17 Aug 2022

Big jump in number of East Midlands businesses selling green products, new research shows

The proportion of East Midlands businesses selling green goods and services has almost trebled over the past seven years, according to new research by East Midlands Chamber and Derby Business School at the University of Derby.

In 2015, 16% of companies in Derbyshire, Leicestershire and Nottinghamshire derived turnover from supplying environmentally-friendly goods – such as energy efficiency, waste recovery and eco-food and drink products – but this increased to 45% in 2022 as more firms identified opportunities in the UK’s race to net zero.

However, the Green Growth Trends in the East Midlands 2022 study, a unique piece of research of the regional growth trends over the past seven years, found that 35% of businesses still aren’t engaged with green growth – with reasons cited including gaps in information, skills and access to finance.

The Chamber launched a Sustainable East Midlands initiative in 2020 that aims to educate firms about the importance of embracing low-carbon business practices in order to cut costs, win new contracts, and recruit and retain the best talent – while also signposting to funding opportunities.

Green growth presents opportunity as cost of doing business bites

East Midlands Chamber director of policy and external affairs Chris Hobson said: “The net zero agenda presents a big challenge to businesses but there is also a raft of opportunities for those eager to tackle it head-on by creating the products and services that will help steer the energy transition.


“Amid the current cost of doing business crisis, a move towards sustainable products and services could unlock the long-term efficiency gains that offset rising prices while creating a sustainable East Midlands economy.

“While it’s great to see more engagement among SMEs, there remains a significant gap between large and small firms, and it’s slightly concerning to see the number of organisations accessing business support has dropped in recent times.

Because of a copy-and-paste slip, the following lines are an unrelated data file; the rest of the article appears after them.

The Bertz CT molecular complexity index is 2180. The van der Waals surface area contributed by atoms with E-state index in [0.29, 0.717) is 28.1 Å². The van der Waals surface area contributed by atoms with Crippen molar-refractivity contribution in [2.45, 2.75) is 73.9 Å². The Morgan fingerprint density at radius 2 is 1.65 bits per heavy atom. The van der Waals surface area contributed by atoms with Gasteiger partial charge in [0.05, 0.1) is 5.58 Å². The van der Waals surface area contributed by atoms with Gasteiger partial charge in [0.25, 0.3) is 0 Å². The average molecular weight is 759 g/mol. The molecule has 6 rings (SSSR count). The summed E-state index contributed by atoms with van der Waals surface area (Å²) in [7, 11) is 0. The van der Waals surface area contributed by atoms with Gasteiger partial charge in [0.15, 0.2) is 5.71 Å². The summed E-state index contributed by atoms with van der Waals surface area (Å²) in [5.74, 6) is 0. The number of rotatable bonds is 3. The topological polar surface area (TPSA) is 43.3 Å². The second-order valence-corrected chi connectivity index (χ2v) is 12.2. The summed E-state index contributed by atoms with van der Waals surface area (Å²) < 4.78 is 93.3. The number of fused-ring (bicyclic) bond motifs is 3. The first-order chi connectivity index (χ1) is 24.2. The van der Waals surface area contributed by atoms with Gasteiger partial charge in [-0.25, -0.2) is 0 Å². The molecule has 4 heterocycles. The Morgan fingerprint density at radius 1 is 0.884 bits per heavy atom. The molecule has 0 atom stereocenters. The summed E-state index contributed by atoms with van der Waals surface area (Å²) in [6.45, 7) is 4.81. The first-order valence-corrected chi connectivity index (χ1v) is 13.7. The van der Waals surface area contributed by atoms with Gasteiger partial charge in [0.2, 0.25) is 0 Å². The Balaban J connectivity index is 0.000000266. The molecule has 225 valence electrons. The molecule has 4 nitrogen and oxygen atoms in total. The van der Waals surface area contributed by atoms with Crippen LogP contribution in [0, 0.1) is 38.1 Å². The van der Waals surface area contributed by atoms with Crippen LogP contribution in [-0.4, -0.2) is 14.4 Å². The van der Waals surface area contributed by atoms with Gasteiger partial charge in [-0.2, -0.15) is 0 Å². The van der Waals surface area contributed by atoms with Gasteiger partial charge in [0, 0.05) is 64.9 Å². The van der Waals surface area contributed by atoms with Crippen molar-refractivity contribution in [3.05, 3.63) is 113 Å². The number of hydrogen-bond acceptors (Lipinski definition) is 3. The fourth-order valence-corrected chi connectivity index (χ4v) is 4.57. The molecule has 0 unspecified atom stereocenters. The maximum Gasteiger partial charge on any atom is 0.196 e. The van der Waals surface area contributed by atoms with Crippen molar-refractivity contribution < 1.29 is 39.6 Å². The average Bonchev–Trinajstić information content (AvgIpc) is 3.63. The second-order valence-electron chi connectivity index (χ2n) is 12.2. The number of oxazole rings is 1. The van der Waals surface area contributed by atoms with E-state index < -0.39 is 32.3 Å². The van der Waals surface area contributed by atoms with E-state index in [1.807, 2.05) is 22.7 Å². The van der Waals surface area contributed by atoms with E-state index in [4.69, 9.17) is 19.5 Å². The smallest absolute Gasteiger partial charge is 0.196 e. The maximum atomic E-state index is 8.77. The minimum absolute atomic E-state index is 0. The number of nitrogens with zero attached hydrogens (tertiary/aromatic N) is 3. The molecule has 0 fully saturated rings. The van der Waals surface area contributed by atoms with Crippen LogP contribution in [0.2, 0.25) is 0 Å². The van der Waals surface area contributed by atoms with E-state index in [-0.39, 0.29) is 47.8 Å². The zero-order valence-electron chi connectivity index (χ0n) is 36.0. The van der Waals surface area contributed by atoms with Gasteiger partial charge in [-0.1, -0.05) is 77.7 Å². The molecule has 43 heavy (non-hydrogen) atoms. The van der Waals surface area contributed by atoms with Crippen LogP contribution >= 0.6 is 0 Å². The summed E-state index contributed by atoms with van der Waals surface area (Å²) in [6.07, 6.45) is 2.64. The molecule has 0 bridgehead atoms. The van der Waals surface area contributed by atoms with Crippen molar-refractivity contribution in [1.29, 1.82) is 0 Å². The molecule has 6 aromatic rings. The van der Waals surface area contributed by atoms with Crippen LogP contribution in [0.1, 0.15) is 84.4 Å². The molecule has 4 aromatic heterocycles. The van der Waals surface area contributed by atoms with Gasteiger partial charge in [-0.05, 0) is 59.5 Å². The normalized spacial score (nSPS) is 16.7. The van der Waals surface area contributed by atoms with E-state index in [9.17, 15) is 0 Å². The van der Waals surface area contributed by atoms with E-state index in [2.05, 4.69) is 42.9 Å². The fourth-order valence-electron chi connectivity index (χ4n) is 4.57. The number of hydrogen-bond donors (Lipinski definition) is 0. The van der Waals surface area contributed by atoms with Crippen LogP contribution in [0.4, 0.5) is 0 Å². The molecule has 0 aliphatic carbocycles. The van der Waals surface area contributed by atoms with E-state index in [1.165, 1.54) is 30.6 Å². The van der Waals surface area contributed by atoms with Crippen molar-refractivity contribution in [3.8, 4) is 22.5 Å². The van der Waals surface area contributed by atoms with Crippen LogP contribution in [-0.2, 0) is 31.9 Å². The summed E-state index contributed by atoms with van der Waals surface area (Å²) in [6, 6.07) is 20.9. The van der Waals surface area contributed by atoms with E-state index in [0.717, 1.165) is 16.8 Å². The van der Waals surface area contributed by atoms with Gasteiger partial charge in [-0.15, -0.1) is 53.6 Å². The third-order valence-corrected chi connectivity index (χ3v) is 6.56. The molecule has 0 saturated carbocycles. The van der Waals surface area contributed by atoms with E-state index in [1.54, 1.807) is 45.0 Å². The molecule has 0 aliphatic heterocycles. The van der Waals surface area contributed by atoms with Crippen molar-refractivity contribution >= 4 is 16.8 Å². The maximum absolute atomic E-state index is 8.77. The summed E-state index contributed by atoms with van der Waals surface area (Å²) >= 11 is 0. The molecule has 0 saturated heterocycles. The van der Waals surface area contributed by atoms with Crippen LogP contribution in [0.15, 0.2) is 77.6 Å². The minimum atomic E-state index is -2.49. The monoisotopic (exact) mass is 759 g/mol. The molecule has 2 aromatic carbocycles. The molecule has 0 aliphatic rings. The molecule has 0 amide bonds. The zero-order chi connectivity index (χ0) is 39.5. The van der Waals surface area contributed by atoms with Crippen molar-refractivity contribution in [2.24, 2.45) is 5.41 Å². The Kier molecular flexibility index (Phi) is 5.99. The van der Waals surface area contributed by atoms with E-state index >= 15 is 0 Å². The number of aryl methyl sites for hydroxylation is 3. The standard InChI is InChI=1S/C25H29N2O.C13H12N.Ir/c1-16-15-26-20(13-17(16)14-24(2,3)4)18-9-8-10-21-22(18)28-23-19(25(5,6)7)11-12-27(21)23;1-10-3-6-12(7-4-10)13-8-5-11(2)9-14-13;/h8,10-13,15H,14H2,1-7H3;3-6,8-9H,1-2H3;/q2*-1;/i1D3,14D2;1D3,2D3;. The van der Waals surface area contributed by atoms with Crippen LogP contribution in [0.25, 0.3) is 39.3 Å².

“We need our decision-makers to develop policy mechanisms that are better aligned with regional business interests and specific sector needs in order to intensify engagement, while companies also need financial support to reskill and upskill our existing workforce. This will enable us to continue with the great progress we’ve already made in this generation’s most important issue.”

Rising diversification into green markets and gap between large and small businesses among key findings

Other key findings from the research, which was based on responses from 372 organisations in Derbyshire, Leicestershire and Nottingham to the Chamber’s Quarterly Economic Survey in February 2022, included:

  • There is a rising trend of diversification into green markets, with a four-fold increase (7.5% to 28.5%) in businesses reporting that between 1% and 19% of their turnover derives from green goods and services between 2015 and 2022
  • The proportion of businesses considering green growth as part of their business strategies has more than doubled over the past four years from 9.7% in 2018 to 21.5% in 2022
  • More than 80% of large businesses are actively pursuing green growth opportunities, compared with 61% of medium, 56% of small and 36% of micro-sized companies
  • Only 17% of firms surveyed said the current policy landscape allows them to fully engage with green growth
  • A third (33%) did not feel well-informed about the support available for green growth, although this was a drop from 42% in 2021
  • The largest demands for skills development are in the areas of energy and resource efficiency, renewables and access to green finance

Report lead Dr Polina Baranova, a senior lecturer in strategic management, said: “It’s been positive to see such a positive trajectory in the proportion of firms entering the green goods and services markets, with SMEs becoming more active in green growth.

“Regionally, as the opportunities for green growth are becoming more pronounced, there is a need for a holistic approach to supporting pro-environmental businesses.”

Dr Fred Paterson, university lead for sustainable business and clean growth, added: “This growth is particularly encouraging in the context of the post-Covid economic recovery as it suggests there has been something of a ‘reset’ in how leaders are developing strategies to grow their business.”

To read the full report, click here.